Finally back in my home studio and re-united with my main loom, “Queen Grump-a-Lump-Bump”, named for the sound she makes as the weaving progresses: grump-a-lump-bump, grump-a-lump-bump. The treadle is stepped on, the shafts raised, the shuttle thrown, the treadle released, the beater beaten. Repeat and repeat. The rhythmic sounds of the loom carry me through my weaving journey as soothing as a train rocking on the railway tracks would carry me across the country.
The Queen has reigned supreme over my various weaving studios through the past thirty years. She was built for me by my father-in-law, Don Mitchell, in 1982 using the book Loom Construction by Jeri Hjert and Paul Von Rosentiel. She has served me steadily since then. She is a simple 4-shaft loom, efficient and steady.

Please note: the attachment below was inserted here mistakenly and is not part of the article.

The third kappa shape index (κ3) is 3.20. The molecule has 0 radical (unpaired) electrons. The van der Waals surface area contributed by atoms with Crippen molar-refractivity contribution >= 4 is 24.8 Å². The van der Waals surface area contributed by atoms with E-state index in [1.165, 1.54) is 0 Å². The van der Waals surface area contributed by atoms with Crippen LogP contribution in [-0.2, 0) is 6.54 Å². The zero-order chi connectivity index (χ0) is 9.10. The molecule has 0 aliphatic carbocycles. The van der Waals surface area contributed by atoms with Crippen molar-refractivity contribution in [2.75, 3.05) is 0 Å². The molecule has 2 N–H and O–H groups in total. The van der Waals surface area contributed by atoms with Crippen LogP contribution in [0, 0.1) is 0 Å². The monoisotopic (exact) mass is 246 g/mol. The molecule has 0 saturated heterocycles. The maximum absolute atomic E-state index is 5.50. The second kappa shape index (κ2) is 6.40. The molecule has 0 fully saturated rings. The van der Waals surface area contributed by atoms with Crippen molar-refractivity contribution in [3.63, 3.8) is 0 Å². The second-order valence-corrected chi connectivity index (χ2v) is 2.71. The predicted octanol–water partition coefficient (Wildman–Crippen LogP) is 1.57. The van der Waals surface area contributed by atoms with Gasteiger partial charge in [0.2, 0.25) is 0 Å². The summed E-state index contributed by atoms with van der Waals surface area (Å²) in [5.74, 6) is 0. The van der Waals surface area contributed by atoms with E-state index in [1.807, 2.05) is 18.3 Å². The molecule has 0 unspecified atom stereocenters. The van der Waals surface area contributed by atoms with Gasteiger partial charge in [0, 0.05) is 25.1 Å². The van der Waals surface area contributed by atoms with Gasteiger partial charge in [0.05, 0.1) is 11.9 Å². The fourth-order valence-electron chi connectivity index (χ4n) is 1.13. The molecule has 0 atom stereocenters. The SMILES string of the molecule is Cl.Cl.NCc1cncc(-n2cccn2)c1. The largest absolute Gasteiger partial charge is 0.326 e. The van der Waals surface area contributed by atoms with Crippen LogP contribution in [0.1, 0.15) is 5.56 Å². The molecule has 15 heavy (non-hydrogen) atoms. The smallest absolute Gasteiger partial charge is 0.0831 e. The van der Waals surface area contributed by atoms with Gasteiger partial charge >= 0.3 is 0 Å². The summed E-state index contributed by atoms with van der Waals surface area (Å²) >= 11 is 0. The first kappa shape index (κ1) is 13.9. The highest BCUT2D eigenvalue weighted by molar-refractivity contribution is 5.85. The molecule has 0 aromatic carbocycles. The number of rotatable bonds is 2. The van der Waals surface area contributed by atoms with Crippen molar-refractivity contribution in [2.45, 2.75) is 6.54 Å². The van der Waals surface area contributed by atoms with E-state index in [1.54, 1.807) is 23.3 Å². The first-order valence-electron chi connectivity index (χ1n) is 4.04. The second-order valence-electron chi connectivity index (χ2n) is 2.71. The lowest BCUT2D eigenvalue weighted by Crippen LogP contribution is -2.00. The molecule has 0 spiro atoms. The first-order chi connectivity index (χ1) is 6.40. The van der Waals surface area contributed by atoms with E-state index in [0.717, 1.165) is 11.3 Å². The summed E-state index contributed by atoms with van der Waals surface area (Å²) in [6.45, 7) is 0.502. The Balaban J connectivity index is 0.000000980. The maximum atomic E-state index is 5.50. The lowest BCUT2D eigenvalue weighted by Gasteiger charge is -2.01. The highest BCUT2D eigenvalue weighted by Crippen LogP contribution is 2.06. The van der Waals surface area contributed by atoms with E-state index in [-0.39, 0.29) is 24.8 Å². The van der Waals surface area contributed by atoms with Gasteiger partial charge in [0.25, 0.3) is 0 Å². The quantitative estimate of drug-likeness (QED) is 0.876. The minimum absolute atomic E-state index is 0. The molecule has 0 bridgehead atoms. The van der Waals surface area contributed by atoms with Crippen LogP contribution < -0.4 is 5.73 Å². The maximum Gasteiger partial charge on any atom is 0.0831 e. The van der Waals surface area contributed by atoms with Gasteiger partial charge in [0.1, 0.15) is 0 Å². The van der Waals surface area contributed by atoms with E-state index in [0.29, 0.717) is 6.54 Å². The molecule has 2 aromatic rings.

After sitting quietly unused for the past six months while I have been away, The Queen was dusty and stiff, and as the name implies, more than a little grumpy. “You have neglected me,” she accused, “and you need to make it up to me!”
“Ah, yes,” I said, “I will give you a spa day.”
I dusted and cleaned, and rubbed her down with Orange Tree Oil. I tightened all her screws and bolts, and nuts, and washers. I re-hung the shafts and worked until she glowed.
“Thank you,” she said, as she gleams with pride once more in the centre of the studio room floor.